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Meet the Artist: Samuray Akarvardar



When would you say you actually began to identify as an artist, and what prompted that?  


I was born and raised in Istanbul. Life in Istanbul is about tight family ties, good food, cultural values, deep history, maddening traffic and limited economic opportunities. I started taking art classes at an early age. But I accepted that learning art was just a romantic escape from my busy life and being an artist was something I could not consider in the future. In my late 20s, I started traveling to Europe for my career as an engineer/researcher. During those travels, I spent hours at the art museums. Finally, I’ve realized I was a happier person when I was around art. But it took many more years for me to settle into a life as an artist. 


A drawing by Akarvardar when she was fifteen years old 


What inspires your art?  


People inspire me. And their stories. And their emotions surrounding their stories. I follow the news. I am interested in archeology and history especially of Ancient Anatolia. I also like to read fiction about the human condition and people’s experiences. Doris Lessing, V.S. Naipaul, J.M. Coetzee, Orhan Pamuk, Virginia Wolfe and David Sedaris are a few of my favorite writers. A blend of these curiosities and interests helps me build my own visual world.  But this world is poetic and has an abstract nature.


 Self portrait, 2010, mixed media on paper, 12x14.5 inches


Have historical artists influenced your style? What intrigued you about them, and/or what did you learn from them? 


When I was a kid, we would have summer vacations on the Aegean and Mediterranean coasts. We’d drive through the country roads and see the ruins of the Greek, Roman and various Anatolian civilizations. I’d go to The Istanbul Archeology Museum in my teenage years. As an artist, this interest has been transformed into a search for my identity as a Mediterranean. And I still draw from the ancient sculptures and figurines. 


During my late 30s, I was into reading artist biographies. This was the time I was struggling to decide what to do with my life. And I still do read artist biographies. In such books, I find fascinating details about artists’ lives, like their childhood, their studio rituals, their poverty, their lovers, so on. But one thing is always common in those lives, that is their determination to continue to be an artist. 


There are many artists who speak to me on various technical and personal levels. Michelangelo, El Greco, Holbein, Vermeer, Goya, Manet, Cezanne, Arp, Picasso, Giacometti, De Kooning, Rauschenberg, Nevelson, (Francis) Bacon, Christo and Avedon, are some of the names that come to my mind first.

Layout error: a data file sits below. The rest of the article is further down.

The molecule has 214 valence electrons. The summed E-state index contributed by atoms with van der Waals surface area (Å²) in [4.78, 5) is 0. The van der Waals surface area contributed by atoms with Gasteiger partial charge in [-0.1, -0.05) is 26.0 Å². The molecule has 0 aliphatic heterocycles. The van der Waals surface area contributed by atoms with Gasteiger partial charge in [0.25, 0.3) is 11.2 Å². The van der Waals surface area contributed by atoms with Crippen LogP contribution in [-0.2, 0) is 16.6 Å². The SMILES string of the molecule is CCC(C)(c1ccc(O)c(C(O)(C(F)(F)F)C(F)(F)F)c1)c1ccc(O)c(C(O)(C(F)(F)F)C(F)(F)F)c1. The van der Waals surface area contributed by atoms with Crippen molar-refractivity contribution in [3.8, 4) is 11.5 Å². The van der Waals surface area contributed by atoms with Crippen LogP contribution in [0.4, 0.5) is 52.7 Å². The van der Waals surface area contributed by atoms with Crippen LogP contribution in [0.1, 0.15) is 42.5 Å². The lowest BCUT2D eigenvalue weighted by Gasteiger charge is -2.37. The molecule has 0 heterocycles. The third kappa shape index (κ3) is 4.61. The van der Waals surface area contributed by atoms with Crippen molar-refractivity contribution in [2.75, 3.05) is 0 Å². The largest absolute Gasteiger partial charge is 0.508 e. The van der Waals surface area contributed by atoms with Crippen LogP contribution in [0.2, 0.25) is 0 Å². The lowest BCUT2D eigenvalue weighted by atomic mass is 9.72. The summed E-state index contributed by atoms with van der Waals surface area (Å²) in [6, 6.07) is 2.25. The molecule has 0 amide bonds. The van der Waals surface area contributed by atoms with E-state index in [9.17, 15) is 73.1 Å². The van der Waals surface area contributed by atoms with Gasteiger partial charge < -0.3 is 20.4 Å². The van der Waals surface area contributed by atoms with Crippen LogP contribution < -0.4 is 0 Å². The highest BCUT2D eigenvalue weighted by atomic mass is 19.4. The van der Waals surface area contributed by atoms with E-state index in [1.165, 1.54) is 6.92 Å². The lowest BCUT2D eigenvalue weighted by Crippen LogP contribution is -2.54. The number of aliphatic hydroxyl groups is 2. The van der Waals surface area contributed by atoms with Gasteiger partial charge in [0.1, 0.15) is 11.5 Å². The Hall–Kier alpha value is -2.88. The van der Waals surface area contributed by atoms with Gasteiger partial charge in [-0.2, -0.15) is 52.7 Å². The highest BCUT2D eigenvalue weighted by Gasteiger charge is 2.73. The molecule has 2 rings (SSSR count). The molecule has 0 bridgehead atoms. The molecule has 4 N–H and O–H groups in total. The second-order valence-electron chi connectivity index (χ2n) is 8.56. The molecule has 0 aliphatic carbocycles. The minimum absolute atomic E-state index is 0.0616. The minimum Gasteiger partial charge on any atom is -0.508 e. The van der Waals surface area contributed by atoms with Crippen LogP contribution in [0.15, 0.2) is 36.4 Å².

And there are some contemporary artists I try to follow such as Kentridge, Do Ho Suh, (Jennifer) Packer, (Ronnie) Horn, (Ellen) Gallagher and (Michael) Armitage.


Study from a Greek sculpture (550 BCE), 2024, mixed media on paper, 12x16 inches


 Which media do you use currently? What can you tell us about the opportunities or challenges for your medium/media?  

I could never give up working with black ink. In the beginning, I used it only for sketching and drawing. I liked its simplicity and its transition from transparency to opaque. I liked to take the challenge of creating depth with limited tones. It also allowed me to focus on the structural elements in a painting rather than colors. I was aware that paper was a vulnerable material. But it was my connection to the print media. I could draw and paint at the table, like a writer. 


Then I started wondering if such works on paper in B&W could show an artistic quality as much as a colorful painting. I was convinced when one day I saw Marlene Dumas’ series of ink portraits and William Kentridge’s charcoal works which looked like story boards. Since then, I have been taking ink medium more seriously. In later years, I started making collages with my ink drawings and introduced pastel or acrylic medium to my paintings. But I still start every painting with a big drop of ink on the paper. I believe working with these simple methods pushes me to be more resourceful and creative. 


Lockdown 3, 2020, Mixed media on Kraft paper, 9x12 inches


What parts of your creative process are routine or more regimented or ritualized, and which parts are more  spontaneous/intuitive?  


I start a new series of works by drawing. Although starting with drawing a figure looks like a routine action, it is quite observational for me. Because at this stage I try to make sense of the mood, structure, movement and the abstract qualities of the form. Then I come up with a process or a material that triggers some level of abstraction. This process, which is spontaneous and intuitive at the same time, helps me find an alternative meaning in the same image. At this point, I allow everything to become something else and surprise me. The rest is what I call “the problem-solving” stage. It means wrapping up all my observations and experiments to finish the work.


Broken painting 4, 2022, Mixed media on paper, 18x24 inches


What criteria do you use to define “good” art?

Every good artwork is created with a certain level of technical capacity and sophistication. A good artist knows the line quality, concept of depth or the composition. Also, it is important that the artist should know where she/he stands in the context of art history.  This helps the artist be aware of the difference between inspiration and copying and is a hint of how sincere the artist is. But what I really look for in artwork is harmony. This happens when all the pictorial elements come together seamlessly and create a magical outcome. 






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